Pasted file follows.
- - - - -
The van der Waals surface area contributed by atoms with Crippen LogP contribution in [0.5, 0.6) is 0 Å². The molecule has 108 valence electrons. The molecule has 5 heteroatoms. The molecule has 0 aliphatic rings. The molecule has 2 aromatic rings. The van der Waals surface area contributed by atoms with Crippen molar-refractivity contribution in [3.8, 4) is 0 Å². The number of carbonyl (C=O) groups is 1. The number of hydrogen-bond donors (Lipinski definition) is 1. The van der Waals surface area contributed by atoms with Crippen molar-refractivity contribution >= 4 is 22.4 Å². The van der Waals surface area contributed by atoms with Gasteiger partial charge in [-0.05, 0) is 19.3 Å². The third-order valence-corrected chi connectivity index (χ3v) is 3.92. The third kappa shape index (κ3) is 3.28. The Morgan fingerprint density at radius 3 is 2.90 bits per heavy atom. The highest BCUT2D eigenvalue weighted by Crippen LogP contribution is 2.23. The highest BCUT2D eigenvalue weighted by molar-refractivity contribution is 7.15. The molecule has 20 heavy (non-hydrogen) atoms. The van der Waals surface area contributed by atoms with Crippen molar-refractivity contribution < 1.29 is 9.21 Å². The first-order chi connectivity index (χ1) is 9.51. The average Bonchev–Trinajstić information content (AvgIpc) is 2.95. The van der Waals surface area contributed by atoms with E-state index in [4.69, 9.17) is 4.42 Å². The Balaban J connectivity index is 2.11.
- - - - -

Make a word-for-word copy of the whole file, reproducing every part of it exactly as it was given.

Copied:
The van der Waals surface area contributed by atoms with Crippen LogP contribution in [0.5, 0.6) is 0 Å². The molecule has 108 valence electrons. The molecule has 5 heteroatoms. The molecule has 0 aliphatic rings. The molecule has 2 aromatic rings. The van der Waals surface area contributed by atoms with Crippen molar-refractivity contribution in [3.8, 4) is 0 Å². The number of carbonyl (C=O) groups is 1. The number of hydrogen-bond donors (Lipinski definition) is 1. The van der Waals surface area contributed by atoms with Crippen molar-refractivity contribution >= 4 is 22.4 Å². The van der Waals surface area contributed by atoms with Gasteiger partial charge in [-0.05, 0) is 19.3 Å². The third-order valence-corrected chi connectivity index (χ3v) is 3.92. The third kappa shape index (κ3) is 3.28. The Morgan fingerprint density at radius 3 is 2.90 bits per heavy atom. The highest BCUT2D eigenvalue weighted by Crippen LogP contribution is 2.23. The highest BCUT2D eigenvalue weighted by molar-refractivity contribution is 7.15. The molecule has 20 heavy (non-hydrogen) atoms. The van der Waals surface area contributed by atoms with Crippen molar-refractivity contribution < 1.29 is 9.21 Å². The first-order chi connectivity index (χ1) is 9.51. The average Bonchev–Trinajstić information content (AvgIpc) is 2.95. The van der Waals surface area contributed by atoms with E-state index in [4.69, 9.17) is 4.42 Å². The Balaban J connectivity index is 2.11.